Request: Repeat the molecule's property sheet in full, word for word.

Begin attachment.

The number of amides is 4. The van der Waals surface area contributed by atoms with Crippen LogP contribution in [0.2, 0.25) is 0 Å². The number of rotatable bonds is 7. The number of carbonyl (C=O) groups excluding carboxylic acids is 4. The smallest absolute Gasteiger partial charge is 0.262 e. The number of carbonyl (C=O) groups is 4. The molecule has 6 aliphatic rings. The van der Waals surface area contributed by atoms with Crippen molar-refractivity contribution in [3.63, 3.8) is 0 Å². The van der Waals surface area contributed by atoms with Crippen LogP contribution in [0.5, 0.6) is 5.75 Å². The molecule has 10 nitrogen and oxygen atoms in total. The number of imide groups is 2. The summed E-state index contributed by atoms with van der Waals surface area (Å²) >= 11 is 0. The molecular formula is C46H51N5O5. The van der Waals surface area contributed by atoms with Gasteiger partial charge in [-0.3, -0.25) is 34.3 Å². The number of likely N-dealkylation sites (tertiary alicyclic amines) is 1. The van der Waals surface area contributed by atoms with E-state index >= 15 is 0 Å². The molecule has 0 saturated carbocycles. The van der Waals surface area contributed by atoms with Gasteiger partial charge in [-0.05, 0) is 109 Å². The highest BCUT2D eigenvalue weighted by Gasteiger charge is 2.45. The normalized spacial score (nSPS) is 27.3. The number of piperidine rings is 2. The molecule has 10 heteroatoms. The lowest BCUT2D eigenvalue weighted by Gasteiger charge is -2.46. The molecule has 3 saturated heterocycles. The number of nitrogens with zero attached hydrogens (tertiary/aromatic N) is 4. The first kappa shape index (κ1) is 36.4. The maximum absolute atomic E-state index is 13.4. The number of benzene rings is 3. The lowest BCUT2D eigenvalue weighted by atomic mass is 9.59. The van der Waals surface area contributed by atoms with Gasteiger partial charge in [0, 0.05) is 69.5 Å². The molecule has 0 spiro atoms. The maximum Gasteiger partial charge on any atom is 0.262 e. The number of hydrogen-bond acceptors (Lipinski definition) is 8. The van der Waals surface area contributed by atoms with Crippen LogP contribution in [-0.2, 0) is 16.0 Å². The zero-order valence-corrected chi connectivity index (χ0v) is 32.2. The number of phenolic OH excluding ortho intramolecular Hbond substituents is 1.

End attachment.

The number of amides is 4. The van der Waals surface area contributed by atoms with Crippen LogP contribution in [0.2, 0.25) is 0 Å². The number of rotatable bonds is 7. The number of carbonyl (C=O) groups excluding carboxylic acids is 4. The smallest absolute Gasteiger partial charge is 0.262 e. The number of carbonyl (C=O) groups is 4. The molecule has 6 aliphatic rings. The van der Waals surface area contributed by atoms with Crippen molar-refractivity contribution in [3.63, 3.8) is 0 Å². The van der Waals surface area contributed by atoms with Crippen LogP contribution in [0.5, 0.6) is 5.75 Å². The molecule has 10 nitrogen and oxygen atoms in total. The number of imide groups is 2. The summed E-state index contributed by atoms with van der Waals surface area (Å²) >= 11 is 0. The molecular formula is C46H51N5O5. The van der Waals surface area contributed by atoms with Gasteiger partial charge in [-0.3, -0.25) is 34.3 Å². The number of likely N-dealkylation sites (tertiary alicyclic amines) is 1. The van der Waals surface area contributed by atoms with E-state index >= 15 is 0 Å². The molecule has 0 saturated carbocycles. The van der Waals surface area contributed by atoms with Gasteiger partial charge in [-0.05, 0) is 109 Å². The highest BCUT2D eigenvalue weighted by Gasteiger charge is 2.45. The normalized spacial score (nSPS) is 27.3. The number of piperidine rings is 2. The molecule has 10 heteroatoms. The lowest BCUT2D eigenvalue weighted by Gasteiger charge is -2.46. The molecule has 3 saturated heterocycles. The number of nitrogens with zero attached hydrogens (tertiary/aromatic N) is 4. The first kappa shape index (κ1) is 36.4. The maximum absolute atomic E-state index is 13.4. The number of benzene rings is 3. The lowest BCUT2D eigenvalue weighted by atomic mass is 9.59. The van der Waals surface area contributed by atoms with Gasteiger partial charge in [0, 0.05) is 69.5 Å². The molecule has 0 spiro atoms. The maximum Gasteiger partial charge on any atom is 0.262 e. The number of hydrogen-bond acceptors (Lipinski definition) is 8. The van der Waals surface area contributed by atoms with Crippen LogP contribution in [-0.2, 0) is 16.0 Å². The zero-order valence-corrected chi connectivity index (χ0v) is 32.2. The number of phenolic OH excluding ortho intramolecular Hbond substituents is 1.